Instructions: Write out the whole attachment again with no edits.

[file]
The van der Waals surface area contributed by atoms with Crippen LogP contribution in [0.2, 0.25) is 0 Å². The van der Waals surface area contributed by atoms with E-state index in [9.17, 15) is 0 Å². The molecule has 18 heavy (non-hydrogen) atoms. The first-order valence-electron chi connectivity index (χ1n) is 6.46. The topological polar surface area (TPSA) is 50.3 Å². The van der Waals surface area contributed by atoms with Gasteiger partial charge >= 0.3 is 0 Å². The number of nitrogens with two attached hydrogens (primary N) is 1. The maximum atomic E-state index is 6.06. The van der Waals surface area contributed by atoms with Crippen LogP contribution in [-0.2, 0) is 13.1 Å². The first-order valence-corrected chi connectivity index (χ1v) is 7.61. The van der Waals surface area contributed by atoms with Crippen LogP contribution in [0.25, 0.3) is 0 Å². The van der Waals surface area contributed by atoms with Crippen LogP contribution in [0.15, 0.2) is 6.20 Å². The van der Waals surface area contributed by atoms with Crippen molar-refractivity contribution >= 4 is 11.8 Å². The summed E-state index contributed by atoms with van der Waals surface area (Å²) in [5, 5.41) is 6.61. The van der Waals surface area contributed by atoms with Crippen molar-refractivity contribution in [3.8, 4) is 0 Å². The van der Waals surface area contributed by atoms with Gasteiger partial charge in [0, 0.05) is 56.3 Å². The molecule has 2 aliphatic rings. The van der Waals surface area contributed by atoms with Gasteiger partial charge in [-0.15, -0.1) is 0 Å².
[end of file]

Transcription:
The van der Waals surface area contributed by atoms with Crippen LogP contribution in [0.2, 0.25) is 0 Å². The van der Waals surface area contributed by atoms with E-state index in [9.17, 15) is 0 Å². The molecule has 18 heavy (non-hydrogen) atoms. The first-order valence-electron chi connectivity index (χ1n) is 6.46. The topological polar surface area (TPSA) is 50.3 Å². The van der Waals surface area contributed by atoms with Gasteiger partial charge >= 0.3 is 0 Å². The number of nitrogens with two attached hydrogens (primary N) is 1. The maximum atomic E-state index is 6.06. The van der Waals surface area contributed by atoms with Crippen LogP contribution in [-0.2, 0) is 13.1 Å². The first-order valence-corrected chi connectivity index (χ1v) is 7.61. The van der Waals surface area contributed by atoms with Crippen LogP contribution in [0.25, 0.3) is 0 Å². The van der Waals surface area contributed by atoms with Crippen LogP contribution in [0.15, 0.2) is 6.20 Å². The van der Waals surface area contributed by atoms with Crippen molar-refractivity contribution >= 4 is 11.8 Å². The summed E-state index contributed by atoms with van der Waals surface area (Å²) in [5, 5.41) is 6.61. The van der Waals surface area contributed by atoms with Crippen molar-refractivity contribution in [3.8, 4) is 0 Å². The van der Waals surface area contributed by atoms with Gasteiger partial charge in [0, 0.05) is 56.3 Å². The molecule has 2 aliphatic rings. The van der Waals surface area contributed by atoms with Gasteiger partial charge in [-0.15, -0.1) is 0 Å².